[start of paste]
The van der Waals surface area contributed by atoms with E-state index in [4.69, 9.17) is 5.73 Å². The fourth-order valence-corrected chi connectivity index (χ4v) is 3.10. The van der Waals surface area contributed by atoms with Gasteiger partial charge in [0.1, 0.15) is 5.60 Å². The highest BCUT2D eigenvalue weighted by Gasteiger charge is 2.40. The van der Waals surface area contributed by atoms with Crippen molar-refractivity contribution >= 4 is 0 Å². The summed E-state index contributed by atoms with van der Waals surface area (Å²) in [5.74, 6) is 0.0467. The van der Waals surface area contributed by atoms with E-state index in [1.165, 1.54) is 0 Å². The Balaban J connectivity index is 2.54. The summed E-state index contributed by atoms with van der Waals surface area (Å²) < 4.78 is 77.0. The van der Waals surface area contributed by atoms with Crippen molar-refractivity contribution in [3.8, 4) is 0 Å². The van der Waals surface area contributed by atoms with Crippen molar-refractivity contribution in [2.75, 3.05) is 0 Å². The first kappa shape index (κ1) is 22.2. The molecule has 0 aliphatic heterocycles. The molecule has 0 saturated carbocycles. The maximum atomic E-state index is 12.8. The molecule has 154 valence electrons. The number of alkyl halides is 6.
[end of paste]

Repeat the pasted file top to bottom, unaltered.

The van der Waals surface area contributed by atoms with E-state index in [4.69, 9.17) is 5.73 Å². The fourth-order valence-corrected chi connectivity index (χ4v) is 3.10. The van der Waals surface area contributed by atoms with Gasteiger partial charge in [0.1, 0.15) is 5.60 Å². The highest BCUT2D eigenvalue weighted by Gasteiger charge is 2.40. The van der Waals surface area contributed by atoms with Crippen molar-refractivity contribution >= 4 is 0 Å². The summed E-state index contributed by atoms with van der Waals surface area (Å²) in [5.74, 6) is 0.0467. The van der Waals surface area contributed by atoms with E-state index in [1.165, 1.54) is 0 Å². The Balaban J connectivity index is 2.54. The summed E-state index contributed by atoms with van der Waals surface area (Å²) < 4.78 is 77.0. The van der Waals surface area contributed by atoms with Crippen molar-refractivity contribution in [3.8, 4) is 0 Å². The van der Waals surface area contributed by atoms with Crippen molar-refractivity contribution in [2.75, 3.05) is 0 Å². The first kappa shape index (κ1) is 22.2. The molecule has 0 aliphatic heterocycles. The molecule has 0 saturated carbocycles. The maximum atomic E-state index is 12.8. The molecule has 154 valence electrons. The number of alkyl halides is 6.